My Debt has been Charged Off: Do I Still Have to Pay?

melted cards

If you have recently discovered that one of your old debts is now listed on your credit report as ‘charged off,’ you may initially get excited and think that you no longer owe any money to that creditor. After all, ‘charged off’ sounds like the debt has essentially been written off, with no further action required.

Alas, the name in this case is often very misleading and causes a lot of confusion among debtors.

What is a Charge Off, Anyway?

Credit card companies are businesses who have a bottom line. Any time one of their debtors goes more than (usually) six months without making good on the money they owe, that particular debt is considered to be charged off. What this means is that the company has deemed your debt as a ‘loss’ for them rather than a ‘profit’, as you haven’t made good on your payments.

Essentially, a charged off debt is a creditor’s way of taking that debt off their books as an asset, which they are required to do with debts that seem likely to remain unpaid. And, while this may sound like you’re off the hook, rest assured that you are not.

Any debt by definition is owed until it is paid in full. Just because your creditor wrote your debt off its books doesn’t mean they won’t come after you for the money. They can still call you and send you requests in the mail for the debt that you owe.

Any debt that becomes classified as charged off immediately gets reported to all of the credit reporting agencies and will mar your credit report and lower your credit score significantly. A charged off debt that you simply fail to make good on looks worse on your credit report than almost anything else you can do.

With a charged off debt in your financial history, it will be next to impossible for you to make any purchases with any kind of credit card (your original charged off account will immediately be closed, naturally). Renting an apartment may be off the table for someone with a long-standing, unpaid debt as well. A history of late payments that you eventually made good on looks much better to anyone who has any interest in your credit worthiness than if you have a charged off debt that you simply choose to not pay.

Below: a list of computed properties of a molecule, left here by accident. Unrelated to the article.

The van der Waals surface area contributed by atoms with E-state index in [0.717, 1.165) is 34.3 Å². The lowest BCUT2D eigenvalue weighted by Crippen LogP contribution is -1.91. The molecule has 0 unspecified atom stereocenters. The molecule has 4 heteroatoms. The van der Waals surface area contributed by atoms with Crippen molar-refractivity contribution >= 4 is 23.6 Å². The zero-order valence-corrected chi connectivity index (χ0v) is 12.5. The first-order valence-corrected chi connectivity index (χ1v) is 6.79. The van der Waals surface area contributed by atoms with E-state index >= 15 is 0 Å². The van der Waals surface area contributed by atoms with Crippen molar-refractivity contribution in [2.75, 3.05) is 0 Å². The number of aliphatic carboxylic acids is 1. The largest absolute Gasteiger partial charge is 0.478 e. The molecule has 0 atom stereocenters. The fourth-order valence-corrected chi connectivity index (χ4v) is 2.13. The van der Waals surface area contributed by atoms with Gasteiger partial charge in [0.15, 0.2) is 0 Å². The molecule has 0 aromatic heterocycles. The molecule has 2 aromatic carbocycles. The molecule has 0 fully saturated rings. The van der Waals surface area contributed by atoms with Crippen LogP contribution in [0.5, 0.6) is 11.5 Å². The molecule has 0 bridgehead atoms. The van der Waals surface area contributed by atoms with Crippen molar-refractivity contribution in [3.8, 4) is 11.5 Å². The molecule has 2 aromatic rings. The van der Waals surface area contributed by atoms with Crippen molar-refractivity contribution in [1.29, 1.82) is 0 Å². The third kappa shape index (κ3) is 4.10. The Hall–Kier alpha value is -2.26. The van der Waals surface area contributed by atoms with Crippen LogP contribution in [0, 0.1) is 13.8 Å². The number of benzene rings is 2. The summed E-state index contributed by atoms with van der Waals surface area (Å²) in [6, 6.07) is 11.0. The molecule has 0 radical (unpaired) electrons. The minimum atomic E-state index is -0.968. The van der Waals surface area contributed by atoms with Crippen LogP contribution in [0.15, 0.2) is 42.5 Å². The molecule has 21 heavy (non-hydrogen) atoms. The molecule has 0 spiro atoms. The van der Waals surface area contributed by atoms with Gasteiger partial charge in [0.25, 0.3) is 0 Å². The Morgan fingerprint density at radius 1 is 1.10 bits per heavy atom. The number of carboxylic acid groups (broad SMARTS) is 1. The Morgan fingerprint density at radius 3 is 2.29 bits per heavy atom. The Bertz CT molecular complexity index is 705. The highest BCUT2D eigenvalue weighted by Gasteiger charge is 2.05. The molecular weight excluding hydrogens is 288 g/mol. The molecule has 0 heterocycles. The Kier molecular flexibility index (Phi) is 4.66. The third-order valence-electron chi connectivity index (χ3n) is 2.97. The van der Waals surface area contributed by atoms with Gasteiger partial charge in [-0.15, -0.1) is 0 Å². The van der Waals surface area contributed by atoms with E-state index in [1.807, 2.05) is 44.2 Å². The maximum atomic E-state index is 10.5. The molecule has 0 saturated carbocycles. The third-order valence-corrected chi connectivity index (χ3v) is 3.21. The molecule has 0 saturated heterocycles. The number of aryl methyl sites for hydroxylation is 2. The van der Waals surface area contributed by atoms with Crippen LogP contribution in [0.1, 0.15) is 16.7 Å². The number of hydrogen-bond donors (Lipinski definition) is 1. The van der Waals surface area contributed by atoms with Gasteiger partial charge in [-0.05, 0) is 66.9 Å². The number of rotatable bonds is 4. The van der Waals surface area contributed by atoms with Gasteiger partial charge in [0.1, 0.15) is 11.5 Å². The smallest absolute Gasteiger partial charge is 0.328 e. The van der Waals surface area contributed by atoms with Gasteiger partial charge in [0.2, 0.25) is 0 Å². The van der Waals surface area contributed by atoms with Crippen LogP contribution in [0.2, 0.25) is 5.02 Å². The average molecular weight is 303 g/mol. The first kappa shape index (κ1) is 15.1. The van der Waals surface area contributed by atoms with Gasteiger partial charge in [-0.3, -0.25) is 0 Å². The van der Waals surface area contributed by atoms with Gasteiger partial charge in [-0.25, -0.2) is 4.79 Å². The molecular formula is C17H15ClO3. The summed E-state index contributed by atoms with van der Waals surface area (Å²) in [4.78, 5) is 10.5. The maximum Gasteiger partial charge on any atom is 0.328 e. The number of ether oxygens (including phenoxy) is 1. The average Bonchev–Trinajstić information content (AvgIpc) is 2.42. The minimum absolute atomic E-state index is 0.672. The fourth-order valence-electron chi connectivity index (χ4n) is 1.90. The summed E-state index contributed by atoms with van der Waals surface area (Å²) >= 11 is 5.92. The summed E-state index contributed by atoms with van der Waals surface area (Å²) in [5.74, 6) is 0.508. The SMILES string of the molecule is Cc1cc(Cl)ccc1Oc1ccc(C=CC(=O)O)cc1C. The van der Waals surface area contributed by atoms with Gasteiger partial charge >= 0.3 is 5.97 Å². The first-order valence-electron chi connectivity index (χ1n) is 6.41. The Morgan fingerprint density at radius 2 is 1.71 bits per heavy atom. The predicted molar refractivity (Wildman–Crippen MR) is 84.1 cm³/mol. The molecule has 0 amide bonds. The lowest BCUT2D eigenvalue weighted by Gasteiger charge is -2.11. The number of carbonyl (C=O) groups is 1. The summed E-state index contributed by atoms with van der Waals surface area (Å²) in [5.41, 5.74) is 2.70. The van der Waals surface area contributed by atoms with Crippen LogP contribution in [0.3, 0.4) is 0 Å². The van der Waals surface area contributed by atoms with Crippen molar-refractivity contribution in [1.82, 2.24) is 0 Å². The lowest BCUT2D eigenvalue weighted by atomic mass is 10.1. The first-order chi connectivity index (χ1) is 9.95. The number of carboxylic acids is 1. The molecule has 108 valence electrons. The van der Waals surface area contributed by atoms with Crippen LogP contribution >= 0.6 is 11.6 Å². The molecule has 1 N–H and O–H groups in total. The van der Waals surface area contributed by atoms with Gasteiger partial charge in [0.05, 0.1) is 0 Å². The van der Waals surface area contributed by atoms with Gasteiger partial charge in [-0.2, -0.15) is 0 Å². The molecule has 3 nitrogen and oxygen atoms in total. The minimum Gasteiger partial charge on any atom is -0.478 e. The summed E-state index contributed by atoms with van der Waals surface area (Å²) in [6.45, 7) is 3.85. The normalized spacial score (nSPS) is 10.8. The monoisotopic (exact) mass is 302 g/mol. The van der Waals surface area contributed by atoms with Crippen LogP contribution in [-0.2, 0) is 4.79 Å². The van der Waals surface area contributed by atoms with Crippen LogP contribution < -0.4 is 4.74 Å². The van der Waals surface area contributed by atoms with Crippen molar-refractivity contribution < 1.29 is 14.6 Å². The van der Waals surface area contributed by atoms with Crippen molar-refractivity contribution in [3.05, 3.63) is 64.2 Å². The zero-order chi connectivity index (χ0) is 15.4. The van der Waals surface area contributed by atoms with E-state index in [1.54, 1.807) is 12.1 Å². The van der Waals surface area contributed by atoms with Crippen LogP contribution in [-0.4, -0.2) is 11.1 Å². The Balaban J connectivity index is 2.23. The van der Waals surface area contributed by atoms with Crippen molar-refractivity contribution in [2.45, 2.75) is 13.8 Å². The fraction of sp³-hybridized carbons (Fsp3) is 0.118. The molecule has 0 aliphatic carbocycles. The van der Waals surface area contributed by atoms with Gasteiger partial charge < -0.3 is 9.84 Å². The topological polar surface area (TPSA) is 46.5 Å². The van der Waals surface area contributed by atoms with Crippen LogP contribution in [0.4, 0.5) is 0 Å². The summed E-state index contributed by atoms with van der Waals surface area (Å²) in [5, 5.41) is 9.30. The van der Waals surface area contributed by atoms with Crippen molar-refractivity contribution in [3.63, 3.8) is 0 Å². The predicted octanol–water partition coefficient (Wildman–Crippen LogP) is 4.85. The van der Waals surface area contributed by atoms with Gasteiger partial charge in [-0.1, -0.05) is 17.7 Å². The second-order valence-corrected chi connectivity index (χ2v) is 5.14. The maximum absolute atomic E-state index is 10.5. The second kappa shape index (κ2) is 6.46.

Any charged off accounts that you may have will remain on your credit report for seven years. You may be thinking, “Ok, I will just wait seven years and then I can wipe my hands clean of that debt.” However, seven years is quite a long time to live without being able to make any kind of purchase that involves a loan or credit check.

What are My Options?

Even though the amount you owe may be a significant chunk of money, it’s always best if you make attempts to pay it back. You can accomplish this by working with an attorney who is experienced in debt resolution. Often, the total amount due can be negotiated down, and a reasonable payment plan can be put into place so that you can pay back the debt as soon as your finances allow. The other option (ignoring the debt and waiting for it to fall off your credit report in seven years) is highly inadvisable, and will undoubtedly affect your future ability to acquire credit, jobs, a place to live, work promotions, insurance, and more.

Image credit: Frankieleon

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One Response to My Debt has been Charged Off: Do I Still Have to Pay?

  1. Pingback: Collection Agency vs Original Creditor: Who Should You Pay? | Veitengruber Law

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